This is the only Webtoon that has ever made me root for the heterosexual couple to get together. The premise is simple: in the bureaucracy of Heaven and Hell, devils earn their place by tricking humans into signing away their souls to them. But one poor student just won’t sign with the titular Devil No. 4. At first glance, Devil No. 4 is a familiar story, a Good Omens (TV) -esque look at the bureaucracy of angels and devils, along with a human girl falling for a devil. But every episode explores unusual gender and power dynamics. Angels can change their gender presentation between male and female, but devils cannot, and once an angel decides they favor one physical form over another that signals the start of their fall from grace. It’s like that @dril tweet, “this whole thing smacks of gender.” I really didn’t expect this much nuance from what appeared to be a run-of-the-mill paranormal romance Webtoon. Devil No. 4 gracefully explores themes of gender roles, free will, materialism, and belief, and friendship to a level I never saw coming.

— Masha Zhdanova

Drugs and Wires
Io Black (writing), Mary Safro (art)
Self-published online, ongoing since 2015

Drugs and Wires is a comic that took me a while to pick up, but when I finally did, it felt like coming home. In the far-off future of 1995, cyborgs and virtual reality are as common as computers today. The story follows Dan, a recovering VR junkie who nearly died after a strange digital virus known as the Worm hijacked his system, and Lin, an unlicensed cybernetics installer and the sketchiest surgeon known to man, as they navigate life in the post-Soviet hellscape of Unylsk, Stradania (which literally translates to Depression City in the Land of Suffering). I love the satirical tone and dark comedy, and the gritty, grimy cyberpunk feeling of the whole story. The characters are easy to love and root for, even the hilariously terrible Vlad Adsky. The art is clearly influenced by John Allison’s body of work, which I also love, and the character acting, expressions, and environments are all very solid and believable. What really grabbed me personally is the skillful combination of real former Soviet Union aesthetics and vibes and the world of VR and cyberprosthetics, and the unusual worldbuilding. The way the apartment buildings and the food and clothes are specific enough I can practically smell them makes this an immediate favorite. The last few chapters started exploring the world of Stradania a bit more as Lin decides to run for a government office and ropes Dan into her political machinations, and it’s fascinating. It’s good and I like it!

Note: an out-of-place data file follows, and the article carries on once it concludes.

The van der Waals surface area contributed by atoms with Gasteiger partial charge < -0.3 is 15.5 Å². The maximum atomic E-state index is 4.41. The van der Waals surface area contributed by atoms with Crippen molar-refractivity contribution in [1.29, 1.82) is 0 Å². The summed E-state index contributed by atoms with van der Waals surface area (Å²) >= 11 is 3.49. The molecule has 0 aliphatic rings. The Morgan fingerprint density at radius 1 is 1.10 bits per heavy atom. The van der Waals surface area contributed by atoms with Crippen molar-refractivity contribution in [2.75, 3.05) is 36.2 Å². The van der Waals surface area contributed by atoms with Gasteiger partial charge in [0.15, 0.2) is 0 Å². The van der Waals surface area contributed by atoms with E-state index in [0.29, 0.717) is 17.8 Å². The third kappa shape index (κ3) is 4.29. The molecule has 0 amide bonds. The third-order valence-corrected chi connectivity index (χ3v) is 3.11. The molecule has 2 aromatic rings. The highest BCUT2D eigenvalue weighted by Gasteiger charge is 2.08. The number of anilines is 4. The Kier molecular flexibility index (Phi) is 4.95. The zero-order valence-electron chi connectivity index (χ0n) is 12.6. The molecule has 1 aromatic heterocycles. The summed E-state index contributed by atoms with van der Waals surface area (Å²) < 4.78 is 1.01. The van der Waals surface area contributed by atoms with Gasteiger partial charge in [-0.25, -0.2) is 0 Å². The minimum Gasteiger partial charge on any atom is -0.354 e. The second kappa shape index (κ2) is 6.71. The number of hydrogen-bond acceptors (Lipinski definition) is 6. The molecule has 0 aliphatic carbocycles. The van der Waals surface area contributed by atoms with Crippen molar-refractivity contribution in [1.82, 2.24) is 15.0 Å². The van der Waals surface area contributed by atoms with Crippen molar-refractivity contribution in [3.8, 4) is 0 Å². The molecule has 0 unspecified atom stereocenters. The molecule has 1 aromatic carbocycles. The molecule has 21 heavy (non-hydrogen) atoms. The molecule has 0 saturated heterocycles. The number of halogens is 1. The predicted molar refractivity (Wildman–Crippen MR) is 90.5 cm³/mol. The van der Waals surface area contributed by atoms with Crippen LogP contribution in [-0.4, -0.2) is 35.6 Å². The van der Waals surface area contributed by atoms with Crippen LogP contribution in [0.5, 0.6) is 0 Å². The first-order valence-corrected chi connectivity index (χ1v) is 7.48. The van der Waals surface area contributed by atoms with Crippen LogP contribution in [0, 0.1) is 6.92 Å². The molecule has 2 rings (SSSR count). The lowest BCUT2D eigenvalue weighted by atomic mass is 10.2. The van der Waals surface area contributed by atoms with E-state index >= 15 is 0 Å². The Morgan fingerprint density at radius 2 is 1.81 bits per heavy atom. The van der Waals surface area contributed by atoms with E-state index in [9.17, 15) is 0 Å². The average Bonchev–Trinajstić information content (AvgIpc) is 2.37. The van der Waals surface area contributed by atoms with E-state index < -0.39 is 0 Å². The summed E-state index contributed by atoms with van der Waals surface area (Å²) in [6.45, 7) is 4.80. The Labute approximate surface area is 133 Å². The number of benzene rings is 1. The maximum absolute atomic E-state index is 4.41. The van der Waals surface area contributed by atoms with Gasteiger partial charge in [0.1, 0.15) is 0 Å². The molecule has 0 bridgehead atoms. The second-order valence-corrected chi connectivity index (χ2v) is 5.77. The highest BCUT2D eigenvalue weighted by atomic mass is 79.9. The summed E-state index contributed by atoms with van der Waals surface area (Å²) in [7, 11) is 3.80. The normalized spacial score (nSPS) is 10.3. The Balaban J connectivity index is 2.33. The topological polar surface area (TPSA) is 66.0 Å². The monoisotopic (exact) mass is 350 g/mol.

— Masha Zhdanova

The New Yerby: Spring 2020
By Liz Yerby

This feels very selfish to list, because it’s a ridiculously personal choice! I bought a crap ton of zines this year and I am always very drawn to perzines, but there’s something about Liz Yerby’s work that hits all the right perzine notes for me. (Is it fair to call this zine a perzine, actually? Should I call it autobio instead? Whatever, don’t @ me.) This issue of their zine has drawings of their adorable puppy, slightly embarrassed discussion about being occasionally attracted to cis men, little Charlie Brown sketches — tiny shoutouts to Yerby’s INCREDIBLE gay Peanuts comic, “sir, is this love?” — and a stunning center insert that folds out into a full-page “Big, Queer, Historical Web.” If you listen to Morgan M. Page’s trans history podcast, One From the Vaults, you will especially love this web because it is queer! History! Gossip!! Solid lines indicate people who definitely hooked up and dotted lines indicate Yerby’s speculation about a hookup/relationship. Did Diego Rivera hook up with Leon Trotsky?! Did Frida Kahlo hook up with Georgia O’Keefe?! The speculation in this web is JUICY, informative and very sweetly illustrated! The way the zine movies from autobio comics to this fold-out infographic to collages and sketches is brilliant and beautiful. Yerby’s shop is closed at the moment but it looks like they plan to reopen it in the new year and hopefully sell more copies – and more copies of their Peanuts zine.

— Alenka Figa

Anastasia: Part Two
Joanna Karpowicz (art); Magdalena Lankosz (story)
Europe Comics

A dark-haired woman is seen from the shoulders up in a pool. She stares wistfully at the water, eyes downcast, against a backdrop of green grass and black background

An extremely powerful experience, Europe Comics’ Anastasia series rightfully points an accusing fingertip at the misogynist, pedophiliac world of Old Hollywoood. Our titular heroine suffers awful and titanic abuses so that she may rise from the ashes and reclaims her life, and it is not an easy journey. From meeting clandestinely with silent legend Mary Pickford to saving orphans from physical abuse– from diving off the deep end to saving herself. Anastasia blossoms into a strong, self-assured woman and actress–a delight to behold. Incredible art by Karpowicz highlights the tragic beauty of the story perfectly, bursting forth in moody, melancholy swirls of murk.